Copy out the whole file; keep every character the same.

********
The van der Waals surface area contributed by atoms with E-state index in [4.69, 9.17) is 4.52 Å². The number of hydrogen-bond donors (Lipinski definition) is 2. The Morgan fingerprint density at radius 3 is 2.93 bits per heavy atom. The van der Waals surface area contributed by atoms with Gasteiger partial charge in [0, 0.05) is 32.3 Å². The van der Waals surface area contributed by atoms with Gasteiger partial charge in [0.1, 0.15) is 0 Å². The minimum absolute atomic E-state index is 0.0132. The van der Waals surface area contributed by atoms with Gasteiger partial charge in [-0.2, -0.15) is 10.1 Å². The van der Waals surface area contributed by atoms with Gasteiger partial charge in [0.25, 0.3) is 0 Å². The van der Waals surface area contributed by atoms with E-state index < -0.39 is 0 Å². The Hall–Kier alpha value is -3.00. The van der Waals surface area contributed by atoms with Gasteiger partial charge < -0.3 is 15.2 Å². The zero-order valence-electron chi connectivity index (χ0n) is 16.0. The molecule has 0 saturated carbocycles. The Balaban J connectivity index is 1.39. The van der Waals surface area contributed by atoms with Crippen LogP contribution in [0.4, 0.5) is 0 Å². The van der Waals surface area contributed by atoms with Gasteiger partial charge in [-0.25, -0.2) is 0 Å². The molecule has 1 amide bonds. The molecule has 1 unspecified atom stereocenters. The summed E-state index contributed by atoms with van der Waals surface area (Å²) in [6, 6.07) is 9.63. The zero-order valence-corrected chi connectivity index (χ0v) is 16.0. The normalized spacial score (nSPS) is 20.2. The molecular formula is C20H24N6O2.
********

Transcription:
The van der Waals surface area contributed by atoms with E-state index in [4.69, 9.17) is 4.52 Å². The number of hydrogen-bond donors (Lipinski definition) is 2. The Morgan fingerprint density at radius 3 is 2.93 bits per heavy atom. The van der Waals surface area contributed by atoms with Gasteiger partial charge in [0, 0.05) is 32.3 Å². The van der Waals surface area contributed by atoms with Gasteiger partial charge in [0.1, 0.15) is 0 Å². The minimum absolute atomic E-state index is 0.0132. The van der Waals surface area contributed by atoms with Gasteiger partial charge in [-0.2, -0.15) is 10.1 Å². The van der Waals surface area contributed by atoms with Gasteiger partial charge in [0.25, 0.3) is 0 Å². The van der Waals surface area contributed by atoms with E-state index < -0.39 is 0 Å². The Hall–Kier alpha value is -3.00. The van der Waals surface area contributed by atoms with Gasteiger partial charge < -0.3 is 15.2 Å². The zero-order valence-electron chi connectivity index (χ0n) is 16.0. The molecule has 0 saturated carbocycles. The Balaban J connectivity index is 1.39. The van der Waals surface area contributed by atoms with Crippen LogP contribution in [0.4, 0.5) is 0 Å². The van der Waals surface area contributed by atoms with Gasteiger partial charge in [-0.25, -0.2) is 0 Å². The molecule has 1 amide bonds. The molecule has 1 unspecified atom stereocenters. The summed E-state index contributed by atoms with van der Waals surface area (Å²) in [6, 6.07) is 9.63. The zero-order valence-corrected chi connectivity index (χ0v) is 16.0. The normalized spacial score (nSPS) is 20.2. The molecular formula is C20H24N6O2.